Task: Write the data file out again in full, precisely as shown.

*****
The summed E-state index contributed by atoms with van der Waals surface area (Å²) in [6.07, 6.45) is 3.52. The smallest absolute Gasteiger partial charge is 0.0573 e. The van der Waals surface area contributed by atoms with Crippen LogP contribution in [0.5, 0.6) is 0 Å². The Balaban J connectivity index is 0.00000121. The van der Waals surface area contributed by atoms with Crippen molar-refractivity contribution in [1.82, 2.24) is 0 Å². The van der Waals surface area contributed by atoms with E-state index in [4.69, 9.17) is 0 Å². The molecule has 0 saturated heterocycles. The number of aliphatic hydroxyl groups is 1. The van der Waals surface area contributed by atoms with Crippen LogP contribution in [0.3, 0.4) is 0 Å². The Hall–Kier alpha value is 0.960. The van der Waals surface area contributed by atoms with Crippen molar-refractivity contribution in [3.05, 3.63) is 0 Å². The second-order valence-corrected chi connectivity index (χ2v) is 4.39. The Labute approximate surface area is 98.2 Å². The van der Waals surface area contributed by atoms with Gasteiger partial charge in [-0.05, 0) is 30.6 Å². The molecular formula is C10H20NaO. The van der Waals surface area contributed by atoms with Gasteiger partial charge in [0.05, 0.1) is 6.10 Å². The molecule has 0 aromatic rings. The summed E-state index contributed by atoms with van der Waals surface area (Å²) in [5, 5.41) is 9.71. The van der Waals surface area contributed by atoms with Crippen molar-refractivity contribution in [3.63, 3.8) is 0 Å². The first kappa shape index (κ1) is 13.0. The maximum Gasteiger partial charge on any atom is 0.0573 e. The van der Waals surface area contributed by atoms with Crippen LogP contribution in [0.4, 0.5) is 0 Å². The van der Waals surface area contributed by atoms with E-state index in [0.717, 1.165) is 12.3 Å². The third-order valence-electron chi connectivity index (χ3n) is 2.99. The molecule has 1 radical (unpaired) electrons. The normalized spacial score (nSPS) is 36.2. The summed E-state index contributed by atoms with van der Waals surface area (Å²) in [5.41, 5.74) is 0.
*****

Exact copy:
The summed E-state index contributed by atoms with van der Waals surface area (Å²) in [6.07, 6.45) is 3.52. The smallest absolute Gasteiger partial charge is 0.0573 e. The van der Waals surface area contributed by atoms with Crippen LogP contribution in [0.5, 0.6) is 0 Å². The Balaban J connectivity index is 0.00000121. The van der Waals surface area contributed by atoms with Crippen molar-refractivity contribution in [1.82, 2.24) is 0 Å². The van der Waals surface area contributed by atoms with E-state index in [4.69, 9.17) is 0 Å². The molecule has 0 saturated heterocycles. The number of aliphatic hydroxyl groups is 1. The van der Waals surface area contributed by atoms with Crippen LogP contribution in [0.3, 0.4) is 0 Å². The Hall–Kier alpha value is 0.960. The van der Waals surface area contributed by atoms with Crippen molar-refractivity contribution in [3.05, 3.63) is 0 Å². The second-order valence-corrected chi connectivity index (χ2v) is 4.39. The Labute approximate surface area is 98.2 Å². The van der Waals surface area contributed by atoms with Gasteiger partial charge in [-0.05, 0) is 30.6 Å². The molecular formula is C10H20NaO. The van der Waals surface area contributed by atoms with Gasteiger partial charge in [0.05, 0.1) is 6.10 Å². The molecule has 0 aromatic rings. The summed E-state index contributed by atoms with van der Waals surface area (Å²) in [5, 5.41) is 9.71. The van der Waals surface area contributed by atoms with Crippen molar-refractivity contribution in [3.63, 3.8) is 0 Å². The first kappa shape index (κ1) is 13.0. The maximum Gasteiger partial charge on any atom is 0.0573 e. The van der Waals surface area contributed by atoms with Crippen LogP contribution in [0.4, 0.5) is 0 Å². The van der Waals surface area contributed by atoms with E-state index in [0.717, 1.165) is 12.3 Å². The third-order valence-electron chi connectivity index (χ3n) is 2.99. The molecule has 1 radical (unpaired) electrons. The normalized spacial score (nSPS) is 36.2. The summed E-state index contributed by atoms with van der Waals surface area (Å²) in [5.41, 5.74) is 0.